Mocktail alternative: Lime Soda Sparkler. This booze-free alternative is made from sparkling mineral water and a squeeze of fresh lime served in a highball glass over ice. Add some fresh lime juice for a boost of flavor, stir, garnish, and enjoy! Truly refreshing, this drink is just as diet-friendly but will also keep you sharp, engaged, and hydrated. 

3. Mojito Without the Syrup

This nontraditional Mojito has mint leaves, lime, soda water, and rum. What’s missing? Sugar and simple syrup! Just muddle the mint and lime in a glass, load up on ice, add rum, top with soda water, and stir.

While this version might be healthier on the sugar front, it still has all the alcohol content of rum. Plus, dark liquors such as rum and whiskey tend to have higher levels of congeners — compounds that end up inside after the fermentation and distillation process. Science says that congeners tend to make hangovers more likely, so steer clear if you’re sensitive.

Mocktail alternative: Nojito. Take the same ingredients — mint leaves, lime, and soda water — but leave out the rum. Garnish with a lime slice or sprig of mint. You’ll get all the refreshing juicy flavors without the headaches.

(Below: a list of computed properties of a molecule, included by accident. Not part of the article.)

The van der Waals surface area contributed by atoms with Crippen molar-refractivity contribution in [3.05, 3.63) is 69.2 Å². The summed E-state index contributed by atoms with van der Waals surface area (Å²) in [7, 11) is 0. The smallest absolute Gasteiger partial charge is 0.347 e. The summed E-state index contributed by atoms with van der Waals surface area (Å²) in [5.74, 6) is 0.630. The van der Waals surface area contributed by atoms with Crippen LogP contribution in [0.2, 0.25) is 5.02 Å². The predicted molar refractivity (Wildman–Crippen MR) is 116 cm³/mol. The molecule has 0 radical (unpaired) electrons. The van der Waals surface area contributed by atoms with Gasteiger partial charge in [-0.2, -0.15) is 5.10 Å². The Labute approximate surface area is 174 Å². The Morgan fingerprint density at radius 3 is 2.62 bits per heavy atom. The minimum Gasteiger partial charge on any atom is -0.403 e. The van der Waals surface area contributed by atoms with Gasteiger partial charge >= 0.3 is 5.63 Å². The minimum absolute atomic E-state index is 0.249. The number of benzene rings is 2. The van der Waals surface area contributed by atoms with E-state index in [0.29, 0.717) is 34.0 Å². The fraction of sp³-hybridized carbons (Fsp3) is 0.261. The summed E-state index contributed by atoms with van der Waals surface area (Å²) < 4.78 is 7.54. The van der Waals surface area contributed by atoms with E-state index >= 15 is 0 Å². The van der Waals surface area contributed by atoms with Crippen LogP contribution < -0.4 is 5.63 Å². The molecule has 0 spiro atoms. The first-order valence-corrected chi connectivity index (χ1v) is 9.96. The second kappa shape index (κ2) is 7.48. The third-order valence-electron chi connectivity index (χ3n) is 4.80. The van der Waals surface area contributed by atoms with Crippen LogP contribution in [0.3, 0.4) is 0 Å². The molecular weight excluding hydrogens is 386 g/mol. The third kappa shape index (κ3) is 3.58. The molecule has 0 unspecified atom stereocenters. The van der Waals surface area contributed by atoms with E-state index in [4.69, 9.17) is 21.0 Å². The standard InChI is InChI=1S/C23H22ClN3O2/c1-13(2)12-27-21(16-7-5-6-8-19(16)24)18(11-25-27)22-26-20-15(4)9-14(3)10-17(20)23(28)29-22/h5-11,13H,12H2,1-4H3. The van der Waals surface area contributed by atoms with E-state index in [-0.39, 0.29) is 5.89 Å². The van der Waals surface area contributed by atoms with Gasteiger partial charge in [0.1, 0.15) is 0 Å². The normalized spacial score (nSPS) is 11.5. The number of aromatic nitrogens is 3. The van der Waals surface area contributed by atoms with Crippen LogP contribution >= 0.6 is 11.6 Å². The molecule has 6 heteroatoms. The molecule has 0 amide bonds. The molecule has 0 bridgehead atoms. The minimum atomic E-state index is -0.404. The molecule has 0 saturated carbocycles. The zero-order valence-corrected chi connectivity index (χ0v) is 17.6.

4. Gin & Tonic With Light Tonic Water

A simple switch, but it makes a difference: swap the regular tonic water (a standard can has about 7.4 grams — on par with a soda!) with the diet version. But watch out! For one thing, tonic water can still have some sugar (and artificial sweeteners are best in moderation, as they can increase sugar cravings). Plus, gin, in spite of its medicinal juniper berry flavor and reputation as a “health tonic,” comes with many risks. The health properties are largely a myth (any antioxidant power of juniper berries is lost in the distillation process), and just as with other “clear and refreshing” drinks, gin and tonics are deceptively strong. (To learn more, check out “Drinking Gin: What Are the Risks?”)